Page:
Movement of the collection of planes started in fall of 1970 and proceeded smoothly, apart from the collision of the wing of one plane with the railings of a bridge. The planes traveled down 7 miles of Ohio State Route 444 to the new location. In order to make the route passable for larger planes, highway signs and signal lights had to be taken down, trees were trimmed back, and fences were either taken down or pushed far enough away from the road so that the planes could fit. Among the last of the planes moved was the Valkyrie. For this move, she was stripped of her 6 engines, an air conditioner, 7 tons of lead ballast, safety plates, doors, and a 3000-pound stabilizer in order to reduce her weight. Despite the removal of so much equipment, she still weighed nearly 147,000-pounds (dry weight without removal of the equipment was close to 240,000-pounds!).  However, this was an acceptable weight that now allowed her to be taken over the Route 444 Bridge near Mad River. Other difficulties faced during the movement of the Valkyrie was the width of her landing gear. While crossing the bridge, there was only 8-inches of clearance between the landing gear and the curb. 
As one might imagine, this was quite the spectacle, and it certainly helped cement the place of the Valkyrie as one of the museum’s highlights. The Valkyrie was placed on display outside of the museum, facing the Museum’s access road and becoming a memorable first sight for museum visitors. With the opening of the new museum in September 1971, the Valkyrie started to become the museum’s unofficial logo. 
The Valkyrie remained on outdoor display for the next 17 years, welcoming millions of visitors to the museum through all sorts of weather. Unfortunately, as one might expect, all this time in the outdoors had not been kind to the Valkyrie.  Throughout the 17 years of outdoor display, the Valkyrie was moved intermittently to a separate hanger for periods of maintenance, and twice to be repainted. It was also moved several times to accommodate the re-positioning of newly acquired aircraft and for yearly refreshes of the aircraft on display.  Moving the Valkyrie was difficult and time-consuming process, with the extreme weight of the Valkyrie requiring steel plates to be placed underneath her landing gear so that she wouldn’t sink into the tarmac. On one occasion while moving the Valkyrie, one of the main landing gear tires caught the edge of one of these plates and blew out. Thankfully no one was injured, and the Valkyrie was unharmed aside from the tire.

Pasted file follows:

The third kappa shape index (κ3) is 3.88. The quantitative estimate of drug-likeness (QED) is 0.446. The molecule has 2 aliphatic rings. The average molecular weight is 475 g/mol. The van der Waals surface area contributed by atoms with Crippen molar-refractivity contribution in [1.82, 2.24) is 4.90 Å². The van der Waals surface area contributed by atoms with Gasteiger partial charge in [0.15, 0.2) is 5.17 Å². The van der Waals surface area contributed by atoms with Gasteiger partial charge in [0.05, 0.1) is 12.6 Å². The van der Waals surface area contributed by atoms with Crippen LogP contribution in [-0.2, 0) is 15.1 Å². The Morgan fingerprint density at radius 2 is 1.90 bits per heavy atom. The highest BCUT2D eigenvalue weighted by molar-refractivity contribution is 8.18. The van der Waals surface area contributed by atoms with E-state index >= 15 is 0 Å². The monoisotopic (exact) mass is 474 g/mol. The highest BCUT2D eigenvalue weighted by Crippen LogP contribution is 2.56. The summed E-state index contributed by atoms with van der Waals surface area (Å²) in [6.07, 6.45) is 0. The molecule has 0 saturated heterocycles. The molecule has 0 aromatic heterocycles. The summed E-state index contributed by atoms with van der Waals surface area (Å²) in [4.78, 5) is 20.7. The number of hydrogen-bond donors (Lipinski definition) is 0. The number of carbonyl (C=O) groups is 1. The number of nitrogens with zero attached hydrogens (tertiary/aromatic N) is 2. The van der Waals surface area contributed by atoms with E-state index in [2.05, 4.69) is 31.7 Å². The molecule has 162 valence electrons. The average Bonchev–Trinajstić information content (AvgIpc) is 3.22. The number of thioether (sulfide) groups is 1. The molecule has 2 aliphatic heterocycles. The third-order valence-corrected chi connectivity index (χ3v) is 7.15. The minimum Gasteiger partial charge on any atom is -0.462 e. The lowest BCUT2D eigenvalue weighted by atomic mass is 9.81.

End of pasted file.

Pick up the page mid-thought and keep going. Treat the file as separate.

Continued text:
Major Structural Damage and Repairs
A concerning trend seen during the maintenance work was delamination visible through the Valkyrie’s skin.  The Valkyrie’s unique composite design was an important piece of its structure, and the delamination visible on its “neck” was a sign that the many movements of the Valkyrie were having a negative effect on its structural durability.
In 1987, the Valkyrie was set to be put on display indoors in the Modern Flight Hanger for what was intended to be a permanent display. As part of the preparation for her move indoors, the Valkyrie was brought to the restoration hanger again for maintenance. As she entered the hanger, a loud bang was heard, and metal shards fell from her forward landing gear compartment. At the time, restoration staff concluded that it was simply a metal conduit support, and that it was not a structural integrity problem. It took until 1992 before it was discovered that this was not the case.